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5 Hacks for Improving Your Internet Connection

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5 Hacks for Improving Your Internet Connection

If you spend a spend a large amount of your day on the internet then you have likely experienced the frustration that can occur when internet speeds suddenly slow down to a crawl. Even worse is when you can no longer get a connection to your modem or router.

Most people simply give up and go get a snack when connectivity issues arise. Often the issues will simply resolve themselves after a short amount of time. However, sometimes you need the internet to work and you need it to work now. Here are a few hacks for getting your internet connection back up to speed in a jiffy.

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Move closer

Many people are unaware of how much of an effect simply moving closer to your router can have. Think about if for a minute, however, and it will make sense. Your signal has to go through walls, doors, and perhaps even floors. Each one of these items will slow things down a little bit. Too many of these items and you won’t have a signal at all. Somewhere in between the two and you will get a slow, frustrating signal.

The first thing to do is always step into the room with the router and see if things magically speed up. If they do, it may be time to consider getting a new router.

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Router typically run from $100 to nearly $500. For many people a new router simply isn’t an option. Fortunately, many wireless providers will actually rent out a brand new modem or router to their customers for a small fee. If $10 a month sounds better than $300 right now, this might be an option for you. However, this can also prove to be significantly more expensive depending on your situation. You can find a good guide for deciding if renting or just purchasing a new modem will be good for you here.

Turn off the microwave

Yes, you read that right. Many appliances can actually cause significant interference with wireless routers and other network connectors. It is not limited to microwaves either. Cordless phones have been known to have the same effect. If turning off the appliances isn’t possible in your particular situation then at least try to move the router or the computer away from the appliances.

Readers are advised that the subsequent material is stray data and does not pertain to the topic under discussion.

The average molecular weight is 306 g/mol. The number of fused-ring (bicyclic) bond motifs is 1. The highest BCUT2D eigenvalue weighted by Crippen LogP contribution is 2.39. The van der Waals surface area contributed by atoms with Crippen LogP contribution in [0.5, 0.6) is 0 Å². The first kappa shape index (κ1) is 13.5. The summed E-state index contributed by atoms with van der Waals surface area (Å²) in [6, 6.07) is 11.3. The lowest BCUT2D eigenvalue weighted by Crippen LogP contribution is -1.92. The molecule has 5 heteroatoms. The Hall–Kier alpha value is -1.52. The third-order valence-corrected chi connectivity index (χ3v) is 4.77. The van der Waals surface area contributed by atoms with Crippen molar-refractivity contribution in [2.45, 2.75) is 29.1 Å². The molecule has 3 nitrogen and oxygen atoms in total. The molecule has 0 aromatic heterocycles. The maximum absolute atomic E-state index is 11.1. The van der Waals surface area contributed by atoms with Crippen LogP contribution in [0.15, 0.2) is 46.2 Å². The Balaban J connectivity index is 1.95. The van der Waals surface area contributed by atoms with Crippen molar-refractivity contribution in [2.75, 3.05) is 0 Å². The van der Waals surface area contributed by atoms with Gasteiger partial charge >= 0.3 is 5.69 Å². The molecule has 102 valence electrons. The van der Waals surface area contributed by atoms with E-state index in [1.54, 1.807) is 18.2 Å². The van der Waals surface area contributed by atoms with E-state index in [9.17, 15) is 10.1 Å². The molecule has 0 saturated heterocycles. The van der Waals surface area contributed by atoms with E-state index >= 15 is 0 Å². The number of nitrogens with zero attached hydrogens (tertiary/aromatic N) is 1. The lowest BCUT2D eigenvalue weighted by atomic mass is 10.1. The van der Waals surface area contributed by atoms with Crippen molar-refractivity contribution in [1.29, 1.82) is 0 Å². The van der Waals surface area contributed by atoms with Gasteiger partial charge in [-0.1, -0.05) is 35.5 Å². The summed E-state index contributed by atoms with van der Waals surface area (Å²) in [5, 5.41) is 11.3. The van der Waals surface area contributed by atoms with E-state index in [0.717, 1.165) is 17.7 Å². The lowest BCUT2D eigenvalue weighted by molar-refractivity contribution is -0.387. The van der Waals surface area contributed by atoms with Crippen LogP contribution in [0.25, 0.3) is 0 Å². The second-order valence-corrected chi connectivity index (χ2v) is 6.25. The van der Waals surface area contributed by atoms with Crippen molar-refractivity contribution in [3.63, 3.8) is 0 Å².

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Check your apps

Many people do not realize that there are programs on their computers and phones that are constantly using bandwidth. While you may not have the program open and be activity using it, it will still be using your wireless bandwidth and slowing the internet down for everyone that is using the router.

There are actually programs you can download if this is a significant issue that can manage your apps and make sure those that are most important get the highest priority of bandwidth. For most people, however, it will be easier just to turn off the offending programs.

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Disconnect

Another less known fact about routers is that the more connections they have the more likely they are to slow down. This means that if your router is trying to connect to multiple mobile phones, multiple computers, a smart appliance, a printer, and other devices, it will struggle. If your connectivity seems to be struggling then try disconnecting all other devices. Turn off the wifi on your phone, unplug your printer for a moment, and see what happens. This is an easy fix that often works.

Wireless networking is confusing and most people simply expect it to work at any given time. If these fail to fix the issue then it may be time to call your internet provider and let them know that their service is unacceptable.

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Spencer Mecham

Personal Finance Coach, Digital Marketer

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Last Updated on November 25, 2021

How to Make Private Browsing on Safari Truly Private